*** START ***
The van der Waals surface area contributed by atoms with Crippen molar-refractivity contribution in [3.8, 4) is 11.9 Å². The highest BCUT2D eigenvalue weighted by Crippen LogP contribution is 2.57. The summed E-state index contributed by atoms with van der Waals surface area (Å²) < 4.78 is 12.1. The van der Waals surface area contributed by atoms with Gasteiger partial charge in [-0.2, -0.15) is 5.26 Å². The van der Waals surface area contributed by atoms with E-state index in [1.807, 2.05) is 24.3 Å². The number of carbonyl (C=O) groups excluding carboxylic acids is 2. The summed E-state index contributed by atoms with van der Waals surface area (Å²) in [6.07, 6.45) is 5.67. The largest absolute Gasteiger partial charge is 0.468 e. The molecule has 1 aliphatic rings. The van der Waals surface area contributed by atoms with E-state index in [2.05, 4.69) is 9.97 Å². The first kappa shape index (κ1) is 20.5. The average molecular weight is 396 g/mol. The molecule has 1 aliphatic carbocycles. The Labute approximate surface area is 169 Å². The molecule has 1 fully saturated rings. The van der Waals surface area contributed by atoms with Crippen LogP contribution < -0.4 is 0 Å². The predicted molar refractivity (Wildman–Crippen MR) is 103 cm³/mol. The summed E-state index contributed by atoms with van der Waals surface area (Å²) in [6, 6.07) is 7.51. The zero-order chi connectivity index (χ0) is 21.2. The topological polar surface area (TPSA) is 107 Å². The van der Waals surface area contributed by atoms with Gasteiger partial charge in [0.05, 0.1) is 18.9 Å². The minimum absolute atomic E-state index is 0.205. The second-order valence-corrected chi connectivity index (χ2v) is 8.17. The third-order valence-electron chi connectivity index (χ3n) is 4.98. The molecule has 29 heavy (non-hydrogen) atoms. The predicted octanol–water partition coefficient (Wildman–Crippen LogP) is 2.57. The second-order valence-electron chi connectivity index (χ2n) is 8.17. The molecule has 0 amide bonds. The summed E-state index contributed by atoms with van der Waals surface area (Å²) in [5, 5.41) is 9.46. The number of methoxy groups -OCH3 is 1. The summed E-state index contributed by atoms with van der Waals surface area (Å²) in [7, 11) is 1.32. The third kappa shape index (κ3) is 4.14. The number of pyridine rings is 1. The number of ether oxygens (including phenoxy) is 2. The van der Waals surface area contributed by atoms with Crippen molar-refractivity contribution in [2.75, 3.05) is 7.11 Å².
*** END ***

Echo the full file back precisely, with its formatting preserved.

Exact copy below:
The van der Waals surface area contributed by atoms with Crippen molar-refractivity contribution in [3.8, 4) is 11.9 Å². The highest BCUT2D eigenvalue weighted by Crippen LogP contribution is 2.57. The summed E-state index contributed by atoms with van der Waals surface area (Å²) < 4.78 is 12.1. The van der Waals surface area contributed by atoms with Gasteiger partial charge in [-0.2, -0.15) is 5.26 Å². The van der Waals surface area contributed by atoms with E-state index in [1.807, 2.05) is 24.3 Å². The number of carbonyl (C=O) groups excluding carboxylic acids is 2. The summed E-state index contributed by atoms with van der Waals surface area (Å²) in [6.07, 6.45) is 5.67. The largest absolute Gasteiger partial charge is 0.468 e. The molecule has 1 aliphatic rings. The van der Waals surface area contributed by atoms with E-state index in [2.05, 4.69) is 9.97 Å². The first kappa shape index (κ1) is 20.5. The average molecular weight is 396 g/mol. The molecule has 1 aliphatic carbocycles. The Labute approximate surface area is 169 Å². The molecule has 1 fully saturated rings. The van der Waals surface area contributed by atoms with Crippen LogP contribution < -0.4 is 0 Å². The predicted molar refractivity (Wildman–Crippen MR) is 103 cm³/mol. The summed E-state index contributed by atoms with van der Waals surface area (Å²) in [6, 6.07) is 7.51. The zero-order chi connectivity index (χ0) is 21.2. The topological polar surface area (TPSA) is 107 Å². The van der Waals surface area contributed by atoms with Gasteiger partial charge in [0.05, 0.1) is 18.9 Å². The minimum absolute atomic E-state index is 0.205. The second-order valence-corrected chi connectivity index (χ2v) is 8.17. The third-order valence-electron chi connectivity index (χ3n) is 4.98. The molecule has 29 heavy (non-hydrogen) atoms. The predicted octanol–water partition coefficient (Wildman–Crippen LogP) is 2.57. The second-order valence-electron chi connectivity index (χ2n) is 8.17. The molecule has 0 amide bonds. The summed E-state index contributed by atoms with van der Waals surface area (Å²) in [5, 5.41) is 9.46. The number of methoxy groups -OCH3 is 1. The summed E-state index contributed by atoms with van der Waals surface area (Å²) in [7, 11) is 1.32. The third kappa shape index (κ3) is 4.14. The number of pyridine rings is 1. The number of ether oxygens (including phenoxy) is 2. The van der Waals surface area contributed by atoms with Crippen molar-refractivity contribution in [2.75, 3.05) is 7.11 Å².